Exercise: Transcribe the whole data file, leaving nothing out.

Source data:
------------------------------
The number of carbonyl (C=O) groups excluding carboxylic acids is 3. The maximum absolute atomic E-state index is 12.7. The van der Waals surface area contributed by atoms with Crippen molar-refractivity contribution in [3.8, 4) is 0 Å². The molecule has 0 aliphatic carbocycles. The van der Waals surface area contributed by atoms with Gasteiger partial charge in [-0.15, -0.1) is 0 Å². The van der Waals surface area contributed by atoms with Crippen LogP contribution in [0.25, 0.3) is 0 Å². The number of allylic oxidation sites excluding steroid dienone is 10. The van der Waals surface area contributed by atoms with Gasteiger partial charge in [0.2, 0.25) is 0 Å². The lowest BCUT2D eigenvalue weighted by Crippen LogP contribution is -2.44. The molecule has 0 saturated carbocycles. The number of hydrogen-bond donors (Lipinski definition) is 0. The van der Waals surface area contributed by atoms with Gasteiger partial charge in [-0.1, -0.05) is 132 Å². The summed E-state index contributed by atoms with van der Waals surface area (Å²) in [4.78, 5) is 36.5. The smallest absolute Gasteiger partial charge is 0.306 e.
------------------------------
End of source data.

The number of carbonyl (C=O) groups excluding carboxylic acids is 3. The maximum absolute atomic E-state index is 12.7. The van der Waals surface area contributed by atoms with Crippen molar-refractivity contribution in [3.8, 4) is 0 Å². The molecule has 0 aliphatic carbocycles. The van der Waals surface area contributed by atoms with Gasteiger partial charge in [-0.15, -0.1) is 0 Å². The van der Waals surface area contributed by atoms with Crippen LogP contribution in [0.25, 0.3) is 0 Å². The number of allylic oxidation sites excluding steroid dienone is 10. The van der Waals surface area contributed by atoms with Gasteiger partial charge in [0.2, 0.25) is 0 Å². The lowest BCUT2D eigenvalue weighted by Crippen LogP contribution is -2.44. The molecule has 0 saturated carbocycles. The number of hydrogen-bond donors (Lipinski definition) is 0. The van der Waals surface area contributed by atoms with Gasteiger partial charge in [-0.1, -0.05) is 132 Å². The summed E-state index contributed by atoms with van der Waals surface area (Å²) in [4.78, 5) is 36.5. The smallest absolute Gasteiger partial charge is 0.306 e.